Bulletin, Volume 10

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Page 32 - He knew to bide his time, And can his fame abide, Still patient in his simple faith sublime, Till the wise years decide. Great captains, with their guns and drums, Disturb our judgment for the hour, But at last silence comes; These all are gone, and, standing like a tower, Our children shall behold his fame, The kindly-earnest, brave, foreseeing man, Sagacious, patient, dreading praise, not blame, New birth of our new soil, the first American.
Page 4 - January, nineteen hundred and twelve, a bill or bills embodying a plan and the method of carrying it out whereby, with the assistance of the commonwealth, homesteads or small houses and plots of ground may be acquired by mechanics, factory employees, laborers and others in the suburbs of cities and towns.
Page 5 - Board, whose duty shall be to make careful studies of the resources, possibilities and needs of the city or town, particularly with respect to conditions which may be injurious to the public health, and to make plans for the development of the municipality with special reference to the proper housing of the people. In January, 1914, an ordinance was passed establishing "The City Planning Board," consisting of five members, one of whom shall be a woman, all to serve without compensation.
Page 2 - It has been said that he who makes two blades of grass grow where only one grew before is a benefactor to his species.
Page 22 - States take the initiative in joining with other countries in agreeing to use concerted military force in the event that concerted economic pressure exercised by the signatory nations is not sufficient to compel nations which have proceeded to war to desist from military operations and submit the questions at issue to an International Court or a Council of Conciliation, as circumstances make the more appropriate.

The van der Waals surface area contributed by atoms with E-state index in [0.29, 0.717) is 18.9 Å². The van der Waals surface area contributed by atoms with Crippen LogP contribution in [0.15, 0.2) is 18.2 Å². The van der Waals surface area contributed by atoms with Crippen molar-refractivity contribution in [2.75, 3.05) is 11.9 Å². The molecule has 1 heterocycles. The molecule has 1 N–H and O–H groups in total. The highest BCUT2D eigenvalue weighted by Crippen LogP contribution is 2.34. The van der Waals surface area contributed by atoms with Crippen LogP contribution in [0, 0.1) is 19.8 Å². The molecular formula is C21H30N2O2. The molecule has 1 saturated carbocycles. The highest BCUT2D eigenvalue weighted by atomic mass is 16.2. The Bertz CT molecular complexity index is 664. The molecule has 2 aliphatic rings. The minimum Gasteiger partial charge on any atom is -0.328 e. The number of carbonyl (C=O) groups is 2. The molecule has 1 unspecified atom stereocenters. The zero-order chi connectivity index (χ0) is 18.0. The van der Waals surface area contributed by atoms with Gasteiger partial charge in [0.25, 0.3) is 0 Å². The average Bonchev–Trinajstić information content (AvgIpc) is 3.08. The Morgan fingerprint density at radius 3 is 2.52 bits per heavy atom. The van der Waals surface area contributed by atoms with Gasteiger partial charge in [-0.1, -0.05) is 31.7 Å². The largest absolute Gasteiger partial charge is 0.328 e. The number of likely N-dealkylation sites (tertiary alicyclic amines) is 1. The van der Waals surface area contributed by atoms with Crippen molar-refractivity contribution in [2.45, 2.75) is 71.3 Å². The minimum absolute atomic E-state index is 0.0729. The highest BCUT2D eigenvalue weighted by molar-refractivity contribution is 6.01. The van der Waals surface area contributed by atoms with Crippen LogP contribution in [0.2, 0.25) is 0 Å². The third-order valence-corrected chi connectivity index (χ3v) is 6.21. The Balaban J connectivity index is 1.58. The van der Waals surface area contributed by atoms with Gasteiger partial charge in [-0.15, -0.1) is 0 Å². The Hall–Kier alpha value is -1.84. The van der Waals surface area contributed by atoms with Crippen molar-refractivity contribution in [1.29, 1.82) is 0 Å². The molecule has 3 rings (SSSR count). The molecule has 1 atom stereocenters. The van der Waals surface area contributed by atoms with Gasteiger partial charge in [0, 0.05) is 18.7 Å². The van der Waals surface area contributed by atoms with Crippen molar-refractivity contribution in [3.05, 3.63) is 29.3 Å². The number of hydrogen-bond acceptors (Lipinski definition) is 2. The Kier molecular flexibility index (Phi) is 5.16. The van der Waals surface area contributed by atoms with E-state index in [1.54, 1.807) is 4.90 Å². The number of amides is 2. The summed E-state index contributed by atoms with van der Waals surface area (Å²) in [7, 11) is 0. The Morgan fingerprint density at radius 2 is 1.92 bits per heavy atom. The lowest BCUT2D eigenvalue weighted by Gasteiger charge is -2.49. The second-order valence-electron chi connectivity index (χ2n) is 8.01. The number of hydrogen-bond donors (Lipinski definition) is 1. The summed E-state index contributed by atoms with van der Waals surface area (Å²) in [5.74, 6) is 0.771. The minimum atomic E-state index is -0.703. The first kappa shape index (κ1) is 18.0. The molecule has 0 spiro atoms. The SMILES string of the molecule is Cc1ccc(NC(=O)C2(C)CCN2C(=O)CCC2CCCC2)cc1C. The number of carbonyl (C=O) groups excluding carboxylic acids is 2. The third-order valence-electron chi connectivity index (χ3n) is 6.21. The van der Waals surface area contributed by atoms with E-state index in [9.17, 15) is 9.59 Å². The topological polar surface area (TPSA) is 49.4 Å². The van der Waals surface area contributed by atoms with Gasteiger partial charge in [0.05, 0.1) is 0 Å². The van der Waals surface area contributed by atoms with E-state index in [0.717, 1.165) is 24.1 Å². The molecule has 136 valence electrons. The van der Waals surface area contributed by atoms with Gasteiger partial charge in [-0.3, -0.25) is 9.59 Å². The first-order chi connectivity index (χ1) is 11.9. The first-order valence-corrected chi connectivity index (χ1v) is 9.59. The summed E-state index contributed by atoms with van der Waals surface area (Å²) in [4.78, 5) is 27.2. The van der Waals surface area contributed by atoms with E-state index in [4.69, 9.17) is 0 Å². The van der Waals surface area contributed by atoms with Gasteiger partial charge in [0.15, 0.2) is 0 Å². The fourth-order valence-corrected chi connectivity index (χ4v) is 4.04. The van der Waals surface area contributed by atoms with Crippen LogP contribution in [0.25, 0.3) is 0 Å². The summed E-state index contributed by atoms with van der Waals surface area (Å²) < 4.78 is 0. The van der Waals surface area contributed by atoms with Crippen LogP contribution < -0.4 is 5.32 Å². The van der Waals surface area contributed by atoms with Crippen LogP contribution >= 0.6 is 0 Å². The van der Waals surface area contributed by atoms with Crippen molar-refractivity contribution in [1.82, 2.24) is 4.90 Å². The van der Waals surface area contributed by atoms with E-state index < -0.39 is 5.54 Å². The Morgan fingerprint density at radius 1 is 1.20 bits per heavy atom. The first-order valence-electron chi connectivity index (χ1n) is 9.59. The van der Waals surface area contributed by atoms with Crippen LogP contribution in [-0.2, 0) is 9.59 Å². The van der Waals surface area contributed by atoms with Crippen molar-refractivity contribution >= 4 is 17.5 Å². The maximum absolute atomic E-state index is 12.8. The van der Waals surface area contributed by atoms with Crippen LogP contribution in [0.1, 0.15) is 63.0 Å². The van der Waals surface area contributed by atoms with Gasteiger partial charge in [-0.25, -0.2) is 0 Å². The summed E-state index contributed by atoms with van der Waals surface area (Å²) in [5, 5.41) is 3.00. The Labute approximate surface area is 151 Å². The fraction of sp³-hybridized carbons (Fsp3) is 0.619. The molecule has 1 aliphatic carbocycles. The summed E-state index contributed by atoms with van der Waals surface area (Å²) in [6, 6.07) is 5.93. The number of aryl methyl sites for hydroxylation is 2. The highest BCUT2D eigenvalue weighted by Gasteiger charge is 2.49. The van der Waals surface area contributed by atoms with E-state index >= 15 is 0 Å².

Page 65 - ... it struck me that the bones of the human ear were very massive, indeed, as compared with the delicate thin membrane that operated them, and the thought occurred that if a membrane so delicate could move bones relatively so massive, why should not a thicker and stouter piece of membrane move my piece of steel? And the telephone was conceived.
Page 64 - tis love like this is the ultimate test of our worth. Native or immigrant, here is the task to which we must summon our powers: Ever unsullied to keep the flag in peace as in war's wild hours. Selfishness, narrowness, graft, and greed and the evil that hates the light.— All these are foes of the flag today; all these we must face and fight. Symbol of hope to me and to mine and to all who aspire to bo free.
Page 5 - ... make careful studies of the resources, possibilities and needs of the city or town, particularly with respect to conditions which may be injurious to the public health or otherwise injurious in and about rented dwellings, and to make plans for the development of the municipality with special reference to the proper housing of its people.
Page 31 - ... they're marching slower, Every year they're stooping lower, Every year the lilting music stirs the hearts of older men; Every year the flags above them Seem to bend and bless and love them, As if grieving for the future, when they'll never march again. Every year that day draws nearer, Every year...
Page 19 - ... mind of man anywhere, but as applied to such a complex entity as a telephone system, the countless parts of which cover a continent, no individual unaided can bring the idea to a successful conclusion. A comprehensive and effective engineering and scientific and development organization such as this is necessary, and years of expensive work are required before the idea can be rendered useful to the public. But, vital as they are to its success, the telephone art requires more than engineers and...

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